The disclosed print solution makes the existing installed base of millions of WI-FI client devices (e.g., iOS devices) immediately applicable for use with printers on private enterprise networks, and it is vendor agnostic since it exploits the standard mDNS and IPP protocols in use by such WI-FI client devices. Existing printer fleets on such networks are immediately leveraged because the printers require no additional capabilities (e.g., like WI-FI or AirPrint capabilities) to make them accessible to the WI-FI clients. IT departments can also readily manage the printer fleets from a central location to update printer directories and perform other tasks without the need to physically access the printers. It is noted that while the disclosed print solution is described in terms of private enterprise networks (private cloud printing services), the solution is similarly applicable to other types of network scenarios including public networks, for example, to enable WI-FI clients to print in public locations.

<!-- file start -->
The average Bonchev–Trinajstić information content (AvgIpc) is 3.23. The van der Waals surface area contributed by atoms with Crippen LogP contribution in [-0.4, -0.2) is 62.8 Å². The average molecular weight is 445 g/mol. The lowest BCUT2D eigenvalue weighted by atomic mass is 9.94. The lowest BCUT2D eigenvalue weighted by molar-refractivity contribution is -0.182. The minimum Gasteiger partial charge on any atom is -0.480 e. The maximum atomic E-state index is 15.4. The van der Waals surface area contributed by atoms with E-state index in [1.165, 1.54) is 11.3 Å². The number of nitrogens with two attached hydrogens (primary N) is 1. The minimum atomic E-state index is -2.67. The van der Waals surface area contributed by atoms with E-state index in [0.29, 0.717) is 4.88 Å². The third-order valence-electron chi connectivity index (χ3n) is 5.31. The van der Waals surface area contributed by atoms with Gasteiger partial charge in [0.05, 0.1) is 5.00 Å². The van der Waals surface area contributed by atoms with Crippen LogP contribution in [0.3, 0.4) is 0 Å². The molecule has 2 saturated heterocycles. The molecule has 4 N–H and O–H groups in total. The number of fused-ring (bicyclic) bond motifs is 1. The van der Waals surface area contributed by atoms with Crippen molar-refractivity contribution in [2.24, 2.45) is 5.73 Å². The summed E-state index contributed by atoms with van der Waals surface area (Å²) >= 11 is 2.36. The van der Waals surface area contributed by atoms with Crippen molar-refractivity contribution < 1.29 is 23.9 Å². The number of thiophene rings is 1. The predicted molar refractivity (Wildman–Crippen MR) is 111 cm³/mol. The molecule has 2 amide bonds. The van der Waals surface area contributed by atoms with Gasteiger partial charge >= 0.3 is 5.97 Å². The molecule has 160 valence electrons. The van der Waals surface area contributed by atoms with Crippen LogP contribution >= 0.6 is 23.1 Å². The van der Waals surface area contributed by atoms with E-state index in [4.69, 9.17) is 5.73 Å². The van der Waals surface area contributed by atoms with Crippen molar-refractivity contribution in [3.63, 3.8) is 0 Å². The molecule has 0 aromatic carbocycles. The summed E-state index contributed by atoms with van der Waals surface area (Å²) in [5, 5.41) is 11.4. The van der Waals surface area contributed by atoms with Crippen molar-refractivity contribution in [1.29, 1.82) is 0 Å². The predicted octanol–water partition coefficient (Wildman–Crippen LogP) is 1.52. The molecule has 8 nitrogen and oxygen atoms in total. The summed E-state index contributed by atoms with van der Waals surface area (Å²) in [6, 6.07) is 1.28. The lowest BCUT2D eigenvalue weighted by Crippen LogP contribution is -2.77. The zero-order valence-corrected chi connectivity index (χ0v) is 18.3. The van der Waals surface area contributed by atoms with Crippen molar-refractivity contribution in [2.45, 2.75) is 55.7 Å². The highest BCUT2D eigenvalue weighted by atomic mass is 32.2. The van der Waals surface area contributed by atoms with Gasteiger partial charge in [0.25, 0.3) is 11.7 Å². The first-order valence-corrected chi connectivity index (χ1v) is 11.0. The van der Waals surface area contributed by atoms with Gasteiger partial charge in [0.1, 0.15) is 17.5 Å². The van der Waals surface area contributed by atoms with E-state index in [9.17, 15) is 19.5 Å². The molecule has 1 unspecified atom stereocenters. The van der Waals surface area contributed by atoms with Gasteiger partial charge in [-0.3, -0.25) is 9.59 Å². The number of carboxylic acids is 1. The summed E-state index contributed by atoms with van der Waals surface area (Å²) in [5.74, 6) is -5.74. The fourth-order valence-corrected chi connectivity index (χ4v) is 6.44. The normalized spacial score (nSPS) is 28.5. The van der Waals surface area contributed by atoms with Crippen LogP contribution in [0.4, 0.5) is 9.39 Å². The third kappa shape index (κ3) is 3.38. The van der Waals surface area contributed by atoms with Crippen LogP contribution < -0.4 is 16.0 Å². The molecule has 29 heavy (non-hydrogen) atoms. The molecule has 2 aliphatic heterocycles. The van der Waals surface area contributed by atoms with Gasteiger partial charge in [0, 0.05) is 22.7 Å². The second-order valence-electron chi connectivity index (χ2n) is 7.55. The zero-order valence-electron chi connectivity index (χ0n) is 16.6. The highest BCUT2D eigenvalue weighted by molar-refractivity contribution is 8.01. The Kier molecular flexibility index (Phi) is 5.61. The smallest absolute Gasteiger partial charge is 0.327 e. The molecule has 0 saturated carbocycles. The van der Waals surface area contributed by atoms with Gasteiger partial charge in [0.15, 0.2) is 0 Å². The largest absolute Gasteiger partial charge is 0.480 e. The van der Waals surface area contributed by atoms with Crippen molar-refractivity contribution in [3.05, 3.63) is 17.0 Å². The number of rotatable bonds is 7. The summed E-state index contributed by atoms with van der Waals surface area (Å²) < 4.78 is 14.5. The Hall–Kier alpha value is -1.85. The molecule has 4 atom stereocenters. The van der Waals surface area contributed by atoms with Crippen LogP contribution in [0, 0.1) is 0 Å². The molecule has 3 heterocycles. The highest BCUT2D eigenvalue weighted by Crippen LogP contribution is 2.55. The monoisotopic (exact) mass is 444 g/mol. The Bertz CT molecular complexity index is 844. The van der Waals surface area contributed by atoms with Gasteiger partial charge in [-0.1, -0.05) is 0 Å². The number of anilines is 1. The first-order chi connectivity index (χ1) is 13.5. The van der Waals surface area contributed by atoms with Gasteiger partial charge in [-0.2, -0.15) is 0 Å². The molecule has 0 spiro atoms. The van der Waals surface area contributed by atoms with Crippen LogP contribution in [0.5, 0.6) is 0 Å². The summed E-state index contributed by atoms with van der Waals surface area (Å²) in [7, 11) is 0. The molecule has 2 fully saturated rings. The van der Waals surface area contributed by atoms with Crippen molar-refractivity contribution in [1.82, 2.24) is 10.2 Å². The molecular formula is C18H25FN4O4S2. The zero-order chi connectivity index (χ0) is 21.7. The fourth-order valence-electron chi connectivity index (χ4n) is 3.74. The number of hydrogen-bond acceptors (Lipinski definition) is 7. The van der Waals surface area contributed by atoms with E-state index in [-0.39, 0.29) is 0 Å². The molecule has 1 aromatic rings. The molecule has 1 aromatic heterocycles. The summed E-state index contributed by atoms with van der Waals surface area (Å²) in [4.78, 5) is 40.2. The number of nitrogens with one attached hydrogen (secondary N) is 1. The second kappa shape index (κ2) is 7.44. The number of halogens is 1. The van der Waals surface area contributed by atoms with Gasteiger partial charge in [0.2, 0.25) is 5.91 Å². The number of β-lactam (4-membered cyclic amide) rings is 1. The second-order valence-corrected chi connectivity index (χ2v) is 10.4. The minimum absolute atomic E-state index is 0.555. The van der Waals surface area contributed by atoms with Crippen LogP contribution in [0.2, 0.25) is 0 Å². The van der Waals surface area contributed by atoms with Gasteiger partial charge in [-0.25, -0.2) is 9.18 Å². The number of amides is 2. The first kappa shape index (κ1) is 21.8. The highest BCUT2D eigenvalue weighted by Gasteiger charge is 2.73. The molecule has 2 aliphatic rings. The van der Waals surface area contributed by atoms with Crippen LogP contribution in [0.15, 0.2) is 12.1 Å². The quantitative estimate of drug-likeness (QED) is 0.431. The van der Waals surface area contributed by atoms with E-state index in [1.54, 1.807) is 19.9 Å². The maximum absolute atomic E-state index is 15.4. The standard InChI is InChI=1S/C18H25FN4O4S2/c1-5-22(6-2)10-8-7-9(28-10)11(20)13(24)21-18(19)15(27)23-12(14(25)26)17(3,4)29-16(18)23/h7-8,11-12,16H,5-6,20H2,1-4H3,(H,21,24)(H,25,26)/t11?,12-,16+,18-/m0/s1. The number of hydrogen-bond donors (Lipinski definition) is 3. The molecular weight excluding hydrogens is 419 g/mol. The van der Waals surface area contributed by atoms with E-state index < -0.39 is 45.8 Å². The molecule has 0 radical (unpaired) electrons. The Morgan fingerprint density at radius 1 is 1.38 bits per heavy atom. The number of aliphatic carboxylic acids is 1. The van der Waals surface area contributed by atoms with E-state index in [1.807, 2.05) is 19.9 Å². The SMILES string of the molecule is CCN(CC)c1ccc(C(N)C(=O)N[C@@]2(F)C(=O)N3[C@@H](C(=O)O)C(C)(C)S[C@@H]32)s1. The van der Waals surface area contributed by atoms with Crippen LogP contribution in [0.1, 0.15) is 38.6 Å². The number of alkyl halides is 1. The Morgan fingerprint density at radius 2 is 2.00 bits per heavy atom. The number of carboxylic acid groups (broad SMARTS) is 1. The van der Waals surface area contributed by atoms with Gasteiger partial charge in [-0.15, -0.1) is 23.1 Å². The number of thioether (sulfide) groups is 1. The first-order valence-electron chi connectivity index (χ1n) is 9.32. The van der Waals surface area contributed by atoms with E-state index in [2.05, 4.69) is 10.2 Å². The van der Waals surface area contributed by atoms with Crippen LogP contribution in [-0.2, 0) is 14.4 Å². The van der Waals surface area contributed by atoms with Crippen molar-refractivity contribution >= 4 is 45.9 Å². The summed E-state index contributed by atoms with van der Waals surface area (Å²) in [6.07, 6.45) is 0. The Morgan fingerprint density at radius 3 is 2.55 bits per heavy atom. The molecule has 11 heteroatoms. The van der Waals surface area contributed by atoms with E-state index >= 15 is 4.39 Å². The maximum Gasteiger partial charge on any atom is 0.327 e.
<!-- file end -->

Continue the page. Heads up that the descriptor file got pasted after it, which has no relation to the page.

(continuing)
In an example embodiment, a processor-readable medium stores code representing instructions that when executed by a processor cause the processor to receive a printer discovery request from a WI-FI client. The discovery request is received wirelessly by an agent device, and is forwarded on to an enterprise network server along with an agent identification. The instructions further cause the processor to receive from the network server, a list of printers that are associated with the agent identification. The association can be a manually defined association or a geographically defined association based on the proximity of the printers to the agent. The list of printers is then exposed to the WI-FI client.